His Royal Highness the Prince of Wales recently welcomed more than 100 care farmers and their supporters to Highgrove for a lunch reception marking the National Care Farming Initiative’s five-year anniversary. This included Dr Rex Haigh, a Berkshire psychiatrist who is Chair of a social enterprise called Exclusion Link. The aim of Exclusion Link is to work with people who have personality problems, and their carers, by establishing a ‘sense of belonging’ through a therapeutic connection with nature.
The NCFI was set up in 2005, inspired by a conference at Harper Adams University College that revealed the potential social and economic benefits to be gained from projects that allow people with physical and mental health problems to participate in normal farming activities. Exclusion Link uses a farm near Pangbourne to work with people in farm or bushcraft settings. They are also starting therapeutic horticulture in Slough, in cooperation with the Borough Council, with a long term vision of establishing a city farm - for both the local community, and for mental health treatment.
Gordon Gatward, Chief Executive of the Arthur Rank Centre and Chairman of the National Care Farming Initiative, said: “It hardly seems possible that it’s been only five years since we held the first national care farming conference when NCFI was born. So much has happened since then. From being largely unheard of, care farming is now widely recognised across the UK as a valuable tool in the delivery of a wide range of social, health, educational and therapeutic benefits. I believe that the future of care farming in this country is exciting and challenging and that the implications in terms of helping thousands of people who can benefit from it are tremendous.”
Debbie Wilcox, National Coordinator for the NCFI, said: “The reception was a wonderful opportunity for all the hard work that care farmers do around the country to be recognised and appreciated. Acknowledgement by HRH the Prince of Wales of the inspiring work that is undertaken on care farms and his heartfelt speech to those present was a great boost for the care farmers, as was the opportunity to meet others from around the UK involved in similar work.” The third National Care Farm Conference, organised by NCFI, will take place on September 16, 2010, at Harper Adams University College in Shropshire.
Rex Haigh, from Exclusion Link, said “It was an exciting day, speaking to Prince Charles about how ‘industrialised’ and out-of-touch so much of mental health care is becoming. He clearly has a deep understanding of this work, and at Highgrove I saw how care farms really are taking off, all over the country. This has invigorated me to make our ‘greencare dream’ become a reality in the Thames Valley, as an important part of what people with longstanding emotional problems need”.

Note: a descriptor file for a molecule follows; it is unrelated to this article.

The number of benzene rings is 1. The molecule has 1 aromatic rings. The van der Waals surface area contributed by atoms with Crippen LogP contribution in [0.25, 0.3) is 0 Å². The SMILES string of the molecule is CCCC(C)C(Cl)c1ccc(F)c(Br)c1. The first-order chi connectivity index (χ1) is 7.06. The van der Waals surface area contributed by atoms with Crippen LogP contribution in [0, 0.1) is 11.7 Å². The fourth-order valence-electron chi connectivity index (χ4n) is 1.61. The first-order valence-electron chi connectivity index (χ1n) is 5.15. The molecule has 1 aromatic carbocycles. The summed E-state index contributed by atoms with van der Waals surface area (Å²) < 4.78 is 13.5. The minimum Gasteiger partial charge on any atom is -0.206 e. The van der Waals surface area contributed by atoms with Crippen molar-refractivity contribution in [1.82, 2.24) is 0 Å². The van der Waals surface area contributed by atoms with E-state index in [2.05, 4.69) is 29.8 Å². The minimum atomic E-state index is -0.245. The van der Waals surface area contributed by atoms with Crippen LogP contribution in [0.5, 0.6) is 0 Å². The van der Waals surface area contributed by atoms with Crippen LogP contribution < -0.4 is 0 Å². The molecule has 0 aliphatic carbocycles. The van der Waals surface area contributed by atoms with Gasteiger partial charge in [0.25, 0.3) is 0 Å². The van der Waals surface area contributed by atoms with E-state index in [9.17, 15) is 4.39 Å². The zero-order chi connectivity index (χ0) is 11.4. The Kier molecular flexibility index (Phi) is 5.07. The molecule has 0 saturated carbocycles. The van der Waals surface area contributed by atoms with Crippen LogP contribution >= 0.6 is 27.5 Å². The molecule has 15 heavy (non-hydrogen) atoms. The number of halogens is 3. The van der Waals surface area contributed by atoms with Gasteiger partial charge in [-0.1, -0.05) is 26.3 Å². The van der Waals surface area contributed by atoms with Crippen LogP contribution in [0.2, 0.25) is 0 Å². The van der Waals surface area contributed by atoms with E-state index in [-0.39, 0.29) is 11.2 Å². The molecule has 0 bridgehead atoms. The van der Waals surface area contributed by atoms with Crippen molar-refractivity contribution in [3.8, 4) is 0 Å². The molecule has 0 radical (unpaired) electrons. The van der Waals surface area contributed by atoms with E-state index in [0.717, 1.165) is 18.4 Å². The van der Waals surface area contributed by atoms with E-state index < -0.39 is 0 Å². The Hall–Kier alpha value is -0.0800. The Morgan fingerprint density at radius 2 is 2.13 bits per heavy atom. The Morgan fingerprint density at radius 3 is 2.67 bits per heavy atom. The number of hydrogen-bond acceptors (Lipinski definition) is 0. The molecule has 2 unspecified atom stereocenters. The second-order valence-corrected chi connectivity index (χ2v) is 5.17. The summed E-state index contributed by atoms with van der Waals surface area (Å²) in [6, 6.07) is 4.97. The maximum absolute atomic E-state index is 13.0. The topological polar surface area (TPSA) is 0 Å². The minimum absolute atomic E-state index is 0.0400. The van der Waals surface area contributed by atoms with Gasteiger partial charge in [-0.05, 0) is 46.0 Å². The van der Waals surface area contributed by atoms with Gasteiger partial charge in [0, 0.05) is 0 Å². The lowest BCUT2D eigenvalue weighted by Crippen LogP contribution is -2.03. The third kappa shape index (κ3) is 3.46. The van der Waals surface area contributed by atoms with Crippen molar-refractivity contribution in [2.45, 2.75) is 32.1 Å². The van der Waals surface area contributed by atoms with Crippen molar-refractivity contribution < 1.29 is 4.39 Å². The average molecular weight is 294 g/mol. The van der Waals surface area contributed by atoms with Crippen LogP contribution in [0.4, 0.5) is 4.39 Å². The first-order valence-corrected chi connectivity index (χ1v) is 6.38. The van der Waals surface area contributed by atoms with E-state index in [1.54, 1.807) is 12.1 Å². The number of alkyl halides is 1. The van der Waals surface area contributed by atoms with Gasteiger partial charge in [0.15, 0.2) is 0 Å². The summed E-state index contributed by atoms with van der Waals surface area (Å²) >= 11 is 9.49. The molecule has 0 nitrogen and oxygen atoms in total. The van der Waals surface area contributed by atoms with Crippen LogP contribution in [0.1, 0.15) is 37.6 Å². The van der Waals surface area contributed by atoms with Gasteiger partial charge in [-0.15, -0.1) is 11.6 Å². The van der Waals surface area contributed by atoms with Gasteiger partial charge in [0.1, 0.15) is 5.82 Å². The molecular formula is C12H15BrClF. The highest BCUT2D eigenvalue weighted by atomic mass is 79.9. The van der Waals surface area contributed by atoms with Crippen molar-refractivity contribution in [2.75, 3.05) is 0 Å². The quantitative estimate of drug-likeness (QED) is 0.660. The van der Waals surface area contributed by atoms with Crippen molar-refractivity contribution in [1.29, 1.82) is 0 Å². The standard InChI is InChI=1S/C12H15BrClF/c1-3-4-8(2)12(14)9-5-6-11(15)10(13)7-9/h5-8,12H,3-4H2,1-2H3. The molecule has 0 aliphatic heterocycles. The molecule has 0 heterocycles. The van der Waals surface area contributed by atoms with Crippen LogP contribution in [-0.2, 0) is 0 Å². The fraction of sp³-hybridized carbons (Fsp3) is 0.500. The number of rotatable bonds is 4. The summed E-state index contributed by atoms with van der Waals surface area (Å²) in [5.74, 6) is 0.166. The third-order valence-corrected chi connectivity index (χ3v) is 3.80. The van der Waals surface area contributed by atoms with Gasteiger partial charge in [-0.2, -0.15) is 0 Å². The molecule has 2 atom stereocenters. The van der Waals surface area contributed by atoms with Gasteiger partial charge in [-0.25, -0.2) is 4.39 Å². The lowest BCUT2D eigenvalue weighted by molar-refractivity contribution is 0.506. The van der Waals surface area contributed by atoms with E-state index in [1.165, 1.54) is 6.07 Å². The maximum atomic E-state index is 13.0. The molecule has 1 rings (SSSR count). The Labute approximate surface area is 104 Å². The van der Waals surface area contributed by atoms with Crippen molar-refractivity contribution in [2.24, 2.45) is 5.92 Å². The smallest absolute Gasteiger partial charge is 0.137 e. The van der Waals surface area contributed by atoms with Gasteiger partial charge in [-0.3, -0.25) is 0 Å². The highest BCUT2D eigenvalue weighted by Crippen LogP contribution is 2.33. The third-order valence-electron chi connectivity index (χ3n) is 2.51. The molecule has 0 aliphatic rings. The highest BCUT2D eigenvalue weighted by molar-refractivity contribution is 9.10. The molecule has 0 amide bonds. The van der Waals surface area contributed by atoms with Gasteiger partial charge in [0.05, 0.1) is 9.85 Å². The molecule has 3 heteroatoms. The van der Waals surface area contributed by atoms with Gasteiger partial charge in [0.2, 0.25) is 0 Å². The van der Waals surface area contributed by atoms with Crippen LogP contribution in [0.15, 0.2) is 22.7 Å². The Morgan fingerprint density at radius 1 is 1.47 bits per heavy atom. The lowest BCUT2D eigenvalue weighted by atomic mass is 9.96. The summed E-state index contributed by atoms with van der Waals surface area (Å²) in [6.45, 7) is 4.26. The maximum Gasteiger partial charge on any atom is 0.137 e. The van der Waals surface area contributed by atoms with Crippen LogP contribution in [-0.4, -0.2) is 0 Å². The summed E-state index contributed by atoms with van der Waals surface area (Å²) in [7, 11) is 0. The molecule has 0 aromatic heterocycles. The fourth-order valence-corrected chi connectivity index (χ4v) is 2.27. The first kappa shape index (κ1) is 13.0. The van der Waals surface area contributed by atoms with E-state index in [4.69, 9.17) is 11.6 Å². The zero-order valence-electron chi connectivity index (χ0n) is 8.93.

Care farming projects involve commercial farms, woodlands and market gardens working with health and social care agencies to provide normal farming activities to improve participants’ physical and mental health and well-being. Farming activities and the connection with nature in the rural environment are proven to improve the quality of life for suffers of mental health issues and depression, work-related stress, learning difficulties or those with a drug or alcohol history. Becoming involved with activities on a working farm can also be very beneficial for rehabilitation and re-education for disaffected and disruptive young people. Exclusion Link runs activity week-ends for young carers (10-18 years old) in the woods near Pangbourne, as well as supporting local self-help ‘recovery’ groups to run horticultural days and other activities for people with personality problems there.
David Hare, who set up a smallholding experience for people with disabilities, near Winchester, said “I have seen the therapeutic value of people getting their hands dirty, learning from nature & appreciating the outside environment. I want Exclusion Link to go on developing projects in the outside environment for people with personality problems so that they get a new perspective on life. Taking a group of people from Slough with mental health problems, along with their families, to visit a farm & experience lambing time was an incredible occasion for the members of our group, and it gave therapists a new perspective”. One service user said of the farm visit “I didn’t really want to go to the farm when they first mentioned it - but it was such an enjoyable, worthwhile & different time for me and my children, I want to do more greencare”.
Photograph © Paul Burns Photography http://www.paulburns.co.uk/